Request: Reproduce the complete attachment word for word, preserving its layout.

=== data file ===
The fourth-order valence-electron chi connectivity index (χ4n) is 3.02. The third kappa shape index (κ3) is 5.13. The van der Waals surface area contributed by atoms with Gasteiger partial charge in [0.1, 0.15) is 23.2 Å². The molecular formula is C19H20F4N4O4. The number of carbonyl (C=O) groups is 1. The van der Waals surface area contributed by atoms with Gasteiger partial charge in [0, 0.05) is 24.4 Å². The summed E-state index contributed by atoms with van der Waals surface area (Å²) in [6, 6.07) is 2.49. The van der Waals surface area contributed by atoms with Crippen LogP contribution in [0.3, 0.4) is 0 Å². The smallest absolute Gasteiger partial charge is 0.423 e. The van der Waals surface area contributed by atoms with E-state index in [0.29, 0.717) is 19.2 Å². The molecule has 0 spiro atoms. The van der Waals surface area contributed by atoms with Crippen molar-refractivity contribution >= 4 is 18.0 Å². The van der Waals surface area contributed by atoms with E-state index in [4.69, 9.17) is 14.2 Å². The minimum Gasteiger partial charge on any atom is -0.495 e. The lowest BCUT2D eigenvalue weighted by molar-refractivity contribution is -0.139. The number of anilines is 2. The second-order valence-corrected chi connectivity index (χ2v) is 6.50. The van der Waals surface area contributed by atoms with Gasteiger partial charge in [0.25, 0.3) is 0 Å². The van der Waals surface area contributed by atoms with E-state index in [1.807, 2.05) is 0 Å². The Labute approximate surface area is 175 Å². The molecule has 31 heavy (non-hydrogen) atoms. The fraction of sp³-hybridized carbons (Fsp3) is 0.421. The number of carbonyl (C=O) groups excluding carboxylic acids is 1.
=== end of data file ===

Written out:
The fourth-order valence-electron chi connectivity index (χ4n) is 3.02. The third kappa shape index (κ3) is 5.13. The van der Waals surface area contributed by atoms with Gasteiger partial charge in [0.1, 0.15) is 23.2 Å². The molecular formula is C19H20F4N4O4. The number of carbonyl (C=O) groups is 1. The van der Waals surface area contributed by atoms with Gasteiger partial charge in [0, 0.05) is 24.4 Å². The summed E-state index contributed by atoms with van der Waals surface area (Å²) in [6, 6.07) is 2.49. The van der Waals surface area contributed by atoms with Crippen LogP contribution in [0.3, 0.4) is 0 Å². The smallest absolute Gasteiger partial charge is 0.423 e. The van der Waals surface area contributed by atoms with E-state index in [0.29, 0.717) is 19.2 Å². The molecule has 0 spiro atoms. The van der Waals surface area contributed by atoms with Crippen molar-refractivity contribution >= 4 is 18.0 Å². The van der Waals surface area contributed by atoms with E-state index in [4.69, 9.17) is 14.2 Å². The minimum Gasteiger partial charge on any atom is -0.495 e. The lowest BCUT2D eigenvalue weighted by molar-refractivity contribution is -0.139. The number of anilines is 2. The second-order valence-corrected chi connectivity index (χ2v) is 6.50. The van der Waals surface area contributed by atoms with Gasteiger partial charge in [0.25, 0.3) is 0 Å². The van der Waals surface area contributed by atoms with E-state index in [1.807, 2.05) is 0 Å². The Labute approximate surface area is 175 Å². The molecule has 31 heavy (non-hydrogen) atoms. The fraction of sp³-hybridized carbons (Fsp3) is 0.421. The number of carbonyl (C=O) groups excluding carboxylic acids is 1.